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Whole Grain Waffles

Posted By Suzanne McMinn On January 22, 2015 @ 8:54 am In Breads,Breakfast,The Farmhouse Table | 6 Comments

When I was growing up, waffles were something we got out of a box in the freezer. My mom made a lot of pancakes, but never waffles. She didn’t have a waffle maker. I never had one either until fairly recently. Morgan loves pancakes, and it’s one of her most requested breakfasts, so I decided to treat her to homemade waffles. Next thing you know, I had two waffle-makers. (Will explain that later.)

Waffles are a curious beast, perfect with a crispy exterior and a tender interior, and mastering their perfection takes some practice. Most waffle recipes don’t contain sugar, but sugar is actually a purposeful ingredient here. I don’t like a sugarless waffle, just from the taste standpoint, but sugar also adds to browning and to a crispy outside. Even if you don’t like sugar in your waffles, add a little bit for those reasons.

For the tender interior, it’s important not to over-mix. I whisk lightly then let the mixture stand in the bowl for about 5 minutes then whisk lightly again. It helps by giving the dry ingredients a chance to sort of blend on their own as they stand in the wet mixture. Separating the eggs and whipping the whites, folding in at the last minute, also helps. (It’s an extra step. When I feel lazy, I add the eggs in whole. When I’m feeling my waffle mojo, I take the extra step of whipping the whites.)

On to waffle makers….. My first one was this Black & Decker flip waffle maker.

I like it, and I still use it sometimes. I like the round waffles. They’re prettier. I also like the light that comes on to tell you when the waffle is done.

But I more often use this Hamilton Beach square waffle maker now.


Because even if Morgan’s here, we never eat all the waffles. To save waffles, I just cool them then place them in a freezer bag. Then I have frozen toaster waffles just like my mom! It’s so handy! I love making extra waffles. And square waffles just fit better in my toaster. It doesn’t have a light that comes on to tell me when the waffles are done, though. I watch the steam–when the steam stops, the waffles are ready.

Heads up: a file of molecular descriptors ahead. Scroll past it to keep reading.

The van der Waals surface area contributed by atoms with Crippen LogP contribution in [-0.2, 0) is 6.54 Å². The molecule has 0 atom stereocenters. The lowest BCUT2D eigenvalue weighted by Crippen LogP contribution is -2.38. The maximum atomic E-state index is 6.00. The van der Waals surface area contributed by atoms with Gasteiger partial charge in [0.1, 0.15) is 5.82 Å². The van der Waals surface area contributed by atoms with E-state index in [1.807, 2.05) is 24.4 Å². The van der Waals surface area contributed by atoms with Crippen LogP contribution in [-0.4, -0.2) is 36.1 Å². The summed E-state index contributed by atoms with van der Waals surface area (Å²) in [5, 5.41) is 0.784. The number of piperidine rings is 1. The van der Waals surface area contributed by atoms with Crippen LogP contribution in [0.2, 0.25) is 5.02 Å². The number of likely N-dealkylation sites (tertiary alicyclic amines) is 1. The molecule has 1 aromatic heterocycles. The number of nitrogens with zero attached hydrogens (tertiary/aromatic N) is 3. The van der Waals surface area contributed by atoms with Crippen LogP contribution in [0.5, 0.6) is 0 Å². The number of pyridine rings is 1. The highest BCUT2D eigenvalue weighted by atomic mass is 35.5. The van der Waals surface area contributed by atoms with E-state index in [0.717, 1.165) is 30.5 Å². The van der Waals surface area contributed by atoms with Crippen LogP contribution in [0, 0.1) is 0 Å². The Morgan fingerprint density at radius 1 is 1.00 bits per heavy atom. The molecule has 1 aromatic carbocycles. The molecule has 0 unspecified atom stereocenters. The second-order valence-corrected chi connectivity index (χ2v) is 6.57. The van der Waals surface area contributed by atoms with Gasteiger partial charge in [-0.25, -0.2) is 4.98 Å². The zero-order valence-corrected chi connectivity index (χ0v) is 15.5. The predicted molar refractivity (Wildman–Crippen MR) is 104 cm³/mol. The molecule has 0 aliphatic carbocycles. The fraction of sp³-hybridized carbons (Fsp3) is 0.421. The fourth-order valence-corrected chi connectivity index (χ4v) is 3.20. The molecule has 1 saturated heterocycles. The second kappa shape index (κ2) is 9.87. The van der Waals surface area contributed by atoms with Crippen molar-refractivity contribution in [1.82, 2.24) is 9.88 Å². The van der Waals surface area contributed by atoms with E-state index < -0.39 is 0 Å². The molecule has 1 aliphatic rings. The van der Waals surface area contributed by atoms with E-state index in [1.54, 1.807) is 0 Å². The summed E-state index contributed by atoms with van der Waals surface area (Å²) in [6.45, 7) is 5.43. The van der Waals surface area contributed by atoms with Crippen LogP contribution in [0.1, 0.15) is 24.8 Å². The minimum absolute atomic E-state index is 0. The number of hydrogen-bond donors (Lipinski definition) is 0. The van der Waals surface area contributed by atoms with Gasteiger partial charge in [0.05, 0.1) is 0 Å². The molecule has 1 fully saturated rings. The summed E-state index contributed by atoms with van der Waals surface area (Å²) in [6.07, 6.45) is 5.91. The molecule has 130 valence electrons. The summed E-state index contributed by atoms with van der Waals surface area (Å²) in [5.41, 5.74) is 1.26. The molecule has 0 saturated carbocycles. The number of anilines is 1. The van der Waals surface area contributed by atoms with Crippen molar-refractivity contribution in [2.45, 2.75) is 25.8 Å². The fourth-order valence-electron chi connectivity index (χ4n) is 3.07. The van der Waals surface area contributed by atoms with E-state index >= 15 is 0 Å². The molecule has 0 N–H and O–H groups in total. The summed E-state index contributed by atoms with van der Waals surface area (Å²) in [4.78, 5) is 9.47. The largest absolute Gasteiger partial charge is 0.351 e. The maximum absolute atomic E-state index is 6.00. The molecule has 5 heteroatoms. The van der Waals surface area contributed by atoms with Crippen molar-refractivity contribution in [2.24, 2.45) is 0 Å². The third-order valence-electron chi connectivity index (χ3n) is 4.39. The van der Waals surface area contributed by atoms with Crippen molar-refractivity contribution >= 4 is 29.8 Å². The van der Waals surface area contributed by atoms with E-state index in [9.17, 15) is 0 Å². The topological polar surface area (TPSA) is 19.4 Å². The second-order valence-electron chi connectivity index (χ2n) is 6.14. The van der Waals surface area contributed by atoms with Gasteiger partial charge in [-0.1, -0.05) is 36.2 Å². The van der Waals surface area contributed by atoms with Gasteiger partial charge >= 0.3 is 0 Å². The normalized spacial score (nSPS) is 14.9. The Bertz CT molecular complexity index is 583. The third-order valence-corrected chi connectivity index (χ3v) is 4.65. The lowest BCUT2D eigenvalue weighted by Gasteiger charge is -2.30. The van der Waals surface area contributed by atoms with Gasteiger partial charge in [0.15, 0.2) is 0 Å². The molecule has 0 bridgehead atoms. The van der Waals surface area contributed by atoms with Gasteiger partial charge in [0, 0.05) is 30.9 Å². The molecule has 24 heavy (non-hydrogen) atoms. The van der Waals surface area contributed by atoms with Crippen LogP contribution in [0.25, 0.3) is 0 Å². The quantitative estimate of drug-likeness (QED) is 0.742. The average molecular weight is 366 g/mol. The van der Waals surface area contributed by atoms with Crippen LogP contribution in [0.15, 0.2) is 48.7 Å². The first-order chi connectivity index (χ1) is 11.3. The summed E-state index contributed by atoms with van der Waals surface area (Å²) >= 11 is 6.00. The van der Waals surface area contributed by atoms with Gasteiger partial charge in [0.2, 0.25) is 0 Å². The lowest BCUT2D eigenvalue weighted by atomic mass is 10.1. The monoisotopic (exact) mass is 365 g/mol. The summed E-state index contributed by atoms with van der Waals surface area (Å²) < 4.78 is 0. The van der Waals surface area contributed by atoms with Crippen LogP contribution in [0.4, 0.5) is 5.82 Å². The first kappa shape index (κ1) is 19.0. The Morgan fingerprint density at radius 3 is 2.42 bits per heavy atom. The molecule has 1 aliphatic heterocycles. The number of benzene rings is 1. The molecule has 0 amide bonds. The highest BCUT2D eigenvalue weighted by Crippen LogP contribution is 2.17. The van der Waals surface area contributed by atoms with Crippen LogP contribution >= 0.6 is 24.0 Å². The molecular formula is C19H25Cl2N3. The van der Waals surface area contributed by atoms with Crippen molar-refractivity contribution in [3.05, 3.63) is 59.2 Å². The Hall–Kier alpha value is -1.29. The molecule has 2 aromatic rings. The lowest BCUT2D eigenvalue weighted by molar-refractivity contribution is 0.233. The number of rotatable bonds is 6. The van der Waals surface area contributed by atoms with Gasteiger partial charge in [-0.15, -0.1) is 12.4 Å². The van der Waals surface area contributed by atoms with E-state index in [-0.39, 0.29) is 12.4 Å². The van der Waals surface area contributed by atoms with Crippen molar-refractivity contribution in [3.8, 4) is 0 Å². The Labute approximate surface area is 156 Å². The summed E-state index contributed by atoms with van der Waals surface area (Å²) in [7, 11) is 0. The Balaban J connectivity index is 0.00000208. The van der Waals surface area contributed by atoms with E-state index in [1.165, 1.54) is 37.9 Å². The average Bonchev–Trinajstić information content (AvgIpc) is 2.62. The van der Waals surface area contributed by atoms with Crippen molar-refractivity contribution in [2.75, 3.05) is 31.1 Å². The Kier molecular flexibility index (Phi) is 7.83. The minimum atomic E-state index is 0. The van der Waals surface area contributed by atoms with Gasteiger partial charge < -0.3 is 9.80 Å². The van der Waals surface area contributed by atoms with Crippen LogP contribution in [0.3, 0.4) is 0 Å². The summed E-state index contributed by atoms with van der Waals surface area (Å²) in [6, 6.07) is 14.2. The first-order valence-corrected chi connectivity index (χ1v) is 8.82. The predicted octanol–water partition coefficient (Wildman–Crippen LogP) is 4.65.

I also watch the time–it takes about five minutes.

This one also makes four waffles at a time, so I can get all the waffles baked faster. (If you’re making waffles for a crowd and keeping the earlier ones warm, put them on a crisper sheet in a low oven. A crisper sheet–with holes in the bottom–makes sure air gets all around the waffles, keeping the exterior crispy.)

One more waffle tip: Morgan loves chocolate chip waffles. When adding chocolate chips, nuts, blueberries, or whatever, it’s best to not add them straight into the batter. Instead, sprinkle them on top after you’ve poured the waffle batter into the waffle maker, right before you shut the lid.

Plus, chocolate chips in my waffles just grosses me out and I don’t want the entire batter contaminated with them!

Since I got my Vitamix and grind my own grains, I’ve been making a lot of whole grain waffles. Here’s my favorite recipe. I often also add about 1/4 teaspoon cinnamon and 1/4 teaspoon nutmeg, depending on my mood. I like a little spice in my waffles.

How to make Whole Grain Waffles:

1 cup whole grain flour*
3/4 cup all-purpose flour
1-2 tablespoons sugar, to taste
1 tablespoon baking powder
1/4 teaspoon salt
2 egg yolks
1 3/4 cups milk
1/2 cup cooking oil or melted butter
2 egg whites

*I like a combination of white winter wheat and spelt, but use whatever you like.

In a mixing bowl, combine flours, sugar, baking powder, and salt. In another bowl, whisk egg yolks lightly. Beat in milk and oil or butter. Add egg yolk mixture to the flour mixture all at once. Whisk lightly and let stand five minutes while preparing the egg whites. Beat egg whites till stiff peaks form. Whisk the flour/milk mixture again lightly then gently fold in egg whites. Bake according to your waffle maker’s instructions. This recipe makes about eight square waffles.

Round, square, any way you like them, they need a lot of butter and maple syrup on top!

P.S. You can find some interesting waffle history here, by the way. I love food history!

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